The River Rouge is a 127-mile river in the Metro Detroit area of southeastern Michigan. It flows into the Detroit River at Zug Island, which is the boundary between the cities of River Rouge and Detroit.
The Chicago Sanitary and Ship Canal, historically known as the Chicago Drainage Canal, is a 28-mile-long (45 km) canal system that connects the Chicago River to the Des Plaines River. It reverses the direction of the Main Stem and the South Branch of the Chicago River, which now flows out of Lake Michigan rather than into it. The related Calumet-Saganashkee Channel does the same for the Calumet River a short distance to the south, joining the Chicago canal about halfway along its route to the Des Plaines. The two provide the only navigation for ships between the Great Lakes Waterway and the Mississippi River system.
The Chicago Portage is a water gap, and in the past a sometime wind-gap portage, connecting the watersheds (BrE: drainage basins) and the navigable waterways of the Mississippi River and the Great Lakes. It cuts through the Valparaiso and Tinley Moraines, crossing the Saint Lawrence River Divide that separates the Great Lakes and Gulf of St. Lawrence watersheds from the Gulf of Mexico watershed, making it one of the most strategic points in the interior of the North American continent. The saddle point of the gap is within the city of Chicago, and the Chicago Portage is a reason Chicago exists and has developed to become the important city that it is, ranking 7th in the world in the 2014 Global Cities Index. The official flag of the city of Chicago includes four red stars symbolizing city history, separating two blue stripes symbolizing the waters that meet at the city.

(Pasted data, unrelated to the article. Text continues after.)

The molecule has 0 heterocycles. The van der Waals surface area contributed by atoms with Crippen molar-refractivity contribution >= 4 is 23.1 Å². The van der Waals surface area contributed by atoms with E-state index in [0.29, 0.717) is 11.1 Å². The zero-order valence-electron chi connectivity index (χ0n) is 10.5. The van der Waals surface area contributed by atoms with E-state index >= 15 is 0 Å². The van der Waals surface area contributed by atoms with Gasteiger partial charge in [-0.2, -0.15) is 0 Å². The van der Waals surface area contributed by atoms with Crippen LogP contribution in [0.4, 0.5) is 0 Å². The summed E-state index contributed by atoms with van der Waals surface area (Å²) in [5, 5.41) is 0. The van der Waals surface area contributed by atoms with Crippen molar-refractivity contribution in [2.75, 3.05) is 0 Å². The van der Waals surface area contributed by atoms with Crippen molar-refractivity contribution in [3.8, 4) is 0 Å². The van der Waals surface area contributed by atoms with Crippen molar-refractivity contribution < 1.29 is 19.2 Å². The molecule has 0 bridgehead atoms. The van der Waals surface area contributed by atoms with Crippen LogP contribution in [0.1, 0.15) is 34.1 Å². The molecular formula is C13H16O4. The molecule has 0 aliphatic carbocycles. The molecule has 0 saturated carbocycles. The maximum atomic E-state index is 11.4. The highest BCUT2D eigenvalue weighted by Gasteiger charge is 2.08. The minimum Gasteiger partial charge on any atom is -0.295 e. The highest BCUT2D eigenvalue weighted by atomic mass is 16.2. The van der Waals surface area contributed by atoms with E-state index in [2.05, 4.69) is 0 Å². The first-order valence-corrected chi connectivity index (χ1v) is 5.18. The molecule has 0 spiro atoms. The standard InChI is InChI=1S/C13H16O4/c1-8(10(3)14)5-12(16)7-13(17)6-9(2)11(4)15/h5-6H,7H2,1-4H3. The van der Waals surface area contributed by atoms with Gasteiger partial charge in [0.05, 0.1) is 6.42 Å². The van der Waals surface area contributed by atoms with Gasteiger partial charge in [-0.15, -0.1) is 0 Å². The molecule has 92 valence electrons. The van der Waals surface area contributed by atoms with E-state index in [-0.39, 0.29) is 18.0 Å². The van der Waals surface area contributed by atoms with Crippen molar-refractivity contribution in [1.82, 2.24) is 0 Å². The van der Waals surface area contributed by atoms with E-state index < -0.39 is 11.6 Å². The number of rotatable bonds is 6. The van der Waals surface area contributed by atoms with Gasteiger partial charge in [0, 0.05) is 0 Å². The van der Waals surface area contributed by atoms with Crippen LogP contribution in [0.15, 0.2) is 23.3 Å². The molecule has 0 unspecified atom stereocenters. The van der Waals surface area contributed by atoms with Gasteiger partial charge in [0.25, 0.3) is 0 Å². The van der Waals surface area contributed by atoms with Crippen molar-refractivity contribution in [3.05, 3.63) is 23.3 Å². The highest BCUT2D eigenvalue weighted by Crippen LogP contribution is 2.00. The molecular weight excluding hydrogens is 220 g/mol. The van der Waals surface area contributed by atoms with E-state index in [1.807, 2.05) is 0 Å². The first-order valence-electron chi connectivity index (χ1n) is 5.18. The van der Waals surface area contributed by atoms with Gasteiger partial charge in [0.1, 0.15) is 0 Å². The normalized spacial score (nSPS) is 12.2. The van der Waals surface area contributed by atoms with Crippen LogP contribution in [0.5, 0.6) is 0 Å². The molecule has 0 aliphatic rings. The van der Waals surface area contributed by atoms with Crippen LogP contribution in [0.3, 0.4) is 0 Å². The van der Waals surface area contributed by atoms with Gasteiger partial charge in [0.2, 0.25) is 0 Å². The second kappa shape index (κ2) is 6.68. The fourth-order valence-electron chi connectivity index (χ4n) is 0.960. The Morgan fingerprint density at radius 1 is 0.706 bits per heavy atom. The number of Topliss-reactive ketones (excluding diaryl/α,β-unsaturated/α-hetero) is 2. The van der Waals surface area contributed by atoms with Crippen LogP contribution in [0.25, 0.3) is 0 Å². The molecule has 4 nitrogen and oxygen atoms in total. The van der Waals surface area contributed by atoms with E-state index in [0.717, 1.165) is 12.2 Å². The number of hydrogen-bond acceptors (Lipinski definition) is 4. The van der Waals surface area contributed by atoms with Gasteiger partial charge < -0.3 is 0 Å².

This article is about the prehistoric lake, For other geographic features with this name, see Chicago
Lake Maumee was a proglacial lake and an ancestor of present-day Lake Erie. It formed about 14,000 Years Before Present (YBP) as the Huron-Erie Lobe of the Laurentide ice sheet retreated at the end of the Wisconsin glaciation. As water levels continued to rise the lake evolved into Lake Arkona and then Lake Whittlesey.
Panther Creek is a large creek in the U.S. state of Illinois. It rises near Minonk, and after flowing southwestward approximately 26 miles (42 km), discharges into the Mackinaw River near Eureka. The largest town in the Panther Creek drainage is El Paso, Illinois.
The Skokie River is a 20-mile-long (32 km) river that flows through the northern suburbs of Chicago, Illinois. It flows almost parallel to the shore of Lake Michigan, and historically discharged its outflow into that lake via the Chicago River. However, the construction of the Chicago Sanitary and Ship Canal in 1900 caused the drainage of the Chicago River, including its Skokie River tributary, to flow southwestward towards the Mississippi River.
The glacial history of Minnesota is most defined since the onset of the last glacial period, which ended some 10,000 years ago. Within the last million years, most of the Midwestern United States and much of Canada were covered at one time or another with an ice sheet. This continental glacier had a profound effect on the surface features of the area over which it moved. Vast quantities of rock and soil were scraped from the glacial centers to its margins by slowly moving ice and redeposited as drift or till. Much of this drift was dumped into old preglacial river valleys, while some of it was heaped into belts of hills at the margin of the glacier. The chief result of glaciation has been the modification of the preglacial topography by the deposition of drift over the countryside. However, continental glaciers possess great power of erosion and may actually modify the preglacial land surface by scouring and abrading rather than by the deposition of the drift.